Land use a hot topic in council election

ON POLITICS

June 18, 2006|By LARRY CARSON

County Council candidates don't get as much publicity as those running for county executive, but their views are important, especially for land use, since the council makes zoning law and, as the county zoning board, decides specific cases.

In fact, no topic appears more important to county voters, especially in older neighborhoods where it seems to residents that every odd lot and hillside is being developed for housing, despite county government figures showing a drastic reduction in homebuilding since the 1990s.

At least four of the five council members will be new to the job when they take office in December, and the new members will have a lot to learn.

At a candidates forum in Ellicott City last week, many council candidates expressed opposition to fast growth and congestion but displayed ignorance of the technical nuances in questions posed to them by a residents group headed by former council member Angela Beltram.

The group, Citizens for an Open Process for Everyone, collected more than 7,000 signatures to petition a contested omnibus zoning bill to the November ballot.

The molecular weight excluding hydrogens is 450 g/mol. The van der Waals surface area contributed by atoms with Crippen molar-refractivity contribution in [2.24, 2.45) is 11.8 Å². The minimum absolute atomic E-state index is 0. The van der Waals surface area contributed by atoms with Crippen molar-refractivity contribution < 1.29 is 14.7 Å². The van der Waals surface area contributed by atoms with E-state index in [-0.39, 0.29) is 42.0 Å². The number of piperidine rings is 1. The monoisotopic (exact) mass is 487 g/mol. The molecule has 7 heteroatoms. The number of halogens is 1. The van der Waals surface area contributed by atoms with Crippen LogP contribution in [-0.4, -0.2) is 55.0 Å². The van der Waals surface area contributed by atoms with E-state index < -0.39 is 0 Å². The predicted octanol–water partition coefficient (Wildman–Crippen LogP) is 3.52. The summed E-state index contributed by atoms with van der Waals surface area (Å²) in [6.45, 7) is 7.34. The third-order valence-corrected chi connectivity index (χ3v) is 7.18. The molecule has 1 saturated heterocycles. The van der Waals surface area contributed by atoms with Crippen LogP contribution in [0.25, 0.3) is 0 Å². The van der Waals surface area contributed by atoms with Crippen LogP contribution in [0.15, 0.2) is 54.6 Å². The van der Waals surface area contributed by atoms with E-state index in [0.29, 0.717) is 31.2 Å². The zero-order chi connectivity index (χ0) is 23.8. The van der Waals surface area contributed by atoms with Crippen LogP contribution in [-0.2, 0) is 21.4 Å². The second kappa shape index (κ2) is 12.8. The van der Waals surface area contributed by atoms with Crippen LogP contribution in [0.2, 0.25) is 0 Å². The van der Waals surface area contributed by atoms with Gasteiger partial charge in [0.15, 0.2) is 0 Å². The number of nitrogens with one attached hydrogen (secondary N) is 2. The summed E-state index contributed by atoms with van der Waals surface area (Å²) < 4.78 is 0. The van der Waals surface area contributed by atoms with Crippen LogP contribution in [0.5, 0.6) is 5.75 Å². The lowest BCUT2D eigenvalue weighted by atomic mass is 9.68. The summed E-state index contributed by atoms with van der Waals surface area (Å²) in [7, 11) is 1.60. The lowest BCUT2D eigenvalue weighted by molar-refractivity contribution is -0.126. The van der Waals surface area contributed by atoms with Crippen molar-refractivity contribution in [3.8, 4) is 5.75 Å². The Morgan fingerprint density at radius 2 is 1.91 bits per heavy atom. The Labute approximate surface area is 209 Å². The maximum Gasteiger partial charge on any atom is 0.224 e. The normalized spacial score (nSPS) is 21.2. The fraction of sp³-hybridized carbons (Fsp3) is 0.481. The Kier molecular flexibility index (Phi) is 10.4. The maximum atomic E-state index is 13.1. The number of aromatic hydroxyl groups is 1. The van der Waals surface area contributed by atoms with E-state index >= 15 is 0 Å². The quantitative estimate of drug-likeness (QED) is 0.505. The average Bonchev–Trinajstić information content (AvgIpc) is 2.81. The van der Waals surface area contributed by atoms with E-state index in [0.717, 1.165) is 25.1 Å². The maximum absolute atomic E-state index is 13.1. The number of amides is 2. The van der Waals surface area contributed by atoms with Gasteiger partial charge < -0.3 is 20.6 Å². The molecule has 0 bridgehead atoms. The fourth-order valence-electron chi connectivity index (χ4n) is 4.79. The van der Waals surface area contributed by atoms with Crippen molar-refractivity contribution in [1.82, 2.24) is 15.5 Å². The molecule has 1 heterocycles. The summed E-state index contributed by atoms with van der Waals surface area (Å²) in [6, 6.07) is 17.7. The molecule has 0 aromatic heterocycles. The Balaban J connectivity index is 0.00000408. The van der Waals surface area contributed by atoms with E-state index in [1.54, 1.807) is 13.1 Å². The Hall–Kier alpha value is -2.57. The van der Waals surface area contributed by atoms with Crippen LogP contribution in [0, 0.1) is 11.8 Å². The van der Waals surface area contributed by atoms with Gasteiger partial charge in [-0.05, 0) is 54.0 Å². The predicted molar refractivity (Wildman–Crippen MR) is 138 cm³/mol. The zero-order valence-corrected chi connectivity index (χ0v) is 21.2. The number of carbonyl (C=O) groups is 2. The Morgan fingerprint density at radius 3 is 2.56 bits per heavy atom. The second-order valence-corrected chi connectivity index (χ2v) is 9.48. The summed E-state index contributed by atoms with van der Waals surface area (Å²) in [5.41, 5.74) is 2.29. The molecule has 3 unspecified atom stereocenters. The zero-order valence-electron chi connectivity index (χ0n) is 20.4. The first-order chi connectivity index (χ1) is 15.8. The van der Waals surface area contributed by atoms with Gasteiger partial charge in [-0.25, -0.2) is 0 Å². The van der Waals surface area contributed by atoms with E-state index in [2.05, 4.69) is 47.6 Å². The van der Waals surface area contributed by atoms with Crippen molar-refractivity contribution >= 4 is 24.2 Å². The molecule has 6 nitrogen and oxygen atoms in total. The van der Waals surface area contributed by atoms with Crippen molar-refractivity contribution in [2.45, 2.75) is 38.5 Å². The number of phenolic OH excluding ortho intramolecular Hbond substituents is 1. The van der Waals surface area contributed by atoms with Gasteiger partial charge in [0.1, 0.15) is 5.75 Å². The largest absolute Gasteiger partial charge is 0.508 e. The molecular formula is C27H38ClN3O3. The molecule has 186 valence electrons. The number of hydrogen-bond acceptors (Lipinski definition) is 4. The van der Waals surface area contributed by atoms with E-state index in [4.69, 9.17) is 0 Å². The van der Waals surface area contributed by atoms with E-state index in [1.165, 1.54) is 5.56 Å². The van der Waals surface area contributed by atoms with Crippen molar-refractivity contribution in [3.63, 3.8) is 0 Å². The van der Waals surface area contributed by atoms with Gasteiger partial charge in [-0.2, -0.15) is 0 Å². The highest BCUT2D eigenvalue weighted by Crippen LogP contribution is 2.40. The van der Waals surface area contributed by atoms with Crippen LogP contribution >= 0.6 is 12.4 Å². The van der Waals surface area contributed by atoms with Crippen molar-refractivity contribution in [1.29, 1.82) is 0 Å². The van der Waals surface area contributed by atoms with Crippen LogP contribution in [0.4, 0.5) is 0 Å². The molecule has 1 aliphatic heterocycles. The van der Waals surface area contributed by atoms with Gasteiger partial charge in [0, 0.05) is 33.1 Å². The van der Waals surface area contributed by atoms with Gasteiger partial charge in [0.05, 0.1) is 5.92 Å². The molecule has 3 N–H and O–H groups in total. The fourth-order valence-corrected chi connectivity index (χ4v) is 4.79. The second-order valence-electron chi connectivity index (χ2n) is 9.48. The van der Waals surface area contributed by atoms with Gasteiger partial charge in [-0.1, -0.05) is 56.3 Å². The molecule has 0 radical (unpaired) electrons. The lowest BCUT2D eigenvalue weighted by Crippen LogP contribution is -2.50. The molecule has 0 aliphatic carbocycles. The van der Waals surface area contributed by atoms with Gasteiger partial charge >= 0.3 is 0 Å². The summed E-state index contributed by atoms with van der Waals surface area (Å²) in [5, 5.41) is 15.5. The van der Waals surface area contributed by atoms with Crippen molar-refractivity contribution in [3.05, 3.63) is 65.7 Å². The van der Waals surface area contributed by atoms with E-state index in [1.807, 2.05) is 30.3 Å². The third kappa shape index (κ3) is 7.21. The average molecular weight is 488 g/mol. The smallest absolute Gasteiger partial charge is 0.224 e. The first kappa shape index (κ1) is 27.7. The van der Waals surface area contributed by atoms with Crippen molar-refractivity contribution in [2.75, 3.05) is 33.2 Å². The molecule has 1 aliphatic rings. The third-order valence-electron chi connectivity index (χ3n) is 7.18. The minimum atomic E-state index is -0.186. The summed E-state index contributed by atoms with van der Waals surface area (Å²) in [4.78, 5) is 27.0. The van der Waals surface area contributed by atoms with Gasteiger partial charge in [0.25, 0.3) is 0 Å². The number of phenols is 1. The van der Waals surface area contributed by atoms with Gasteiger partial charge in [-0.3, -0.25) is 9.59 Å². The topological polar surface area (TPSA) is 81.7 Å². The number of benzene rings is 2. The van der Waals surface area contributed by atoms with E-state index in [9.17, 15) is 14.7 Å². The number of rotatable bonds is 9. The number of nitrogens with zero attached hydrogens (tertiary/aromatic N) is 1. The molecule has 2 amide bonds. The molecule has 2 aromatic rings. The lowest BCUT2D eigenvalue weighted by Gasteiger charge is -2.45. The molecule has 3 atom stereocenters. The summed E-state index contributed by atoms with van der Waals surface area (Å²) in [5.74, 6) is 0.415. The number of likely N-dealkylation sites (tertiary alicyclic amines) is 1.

But most candidates were unfamiliar with the Traditional Neighborhood zoning concept in that Comp Lite bill, or with the legal problems inherent in the county's Office of Law representing various agencies in county government that could have different interests.

"This was a trick question," joked Republican candidate Tony Salazar, who is running in District 1, which comprises Ellicott City and Elkridge.

He was one of several candidates who knew Traditional Neighborhood zoning was a product of the Route 40 Task Force study intended to encourage a pedestrian-friendly mix of apartments, businesses and offices in older shopping centers along the highway in Ellicott City.

Salazar also proposed creating a new county office to help neighborhood groups navigate the bureaucratic maze, and a way for residents to extract more development information from public records.

Adam Sachs, a Democrat running in District 2, comprising east Columbia and Jessup, pleased the anti-development crowd by saying he would favor separating the County Council from the zoning board.

Sachs and Beltram's group favor an appointed zoning authority, but they were a minority at the forum. Most candidates said they want zoning board members to be accountable to the voters.

"What I don't want to do is take away your right to vote against me," said candidate Courtney Watson, a Democrat also running in District 1.

She called for a review of the rules for allowing new homes in old neighborhoods - called "infill" - that she said was the most frequent complaint she's encountered while campaigning.

Republican Tom D'Asto, running in west Columbia's District 4, was in attack mode.

His friends, he said, have asked him, "Why ruin my reputation and be a politician?"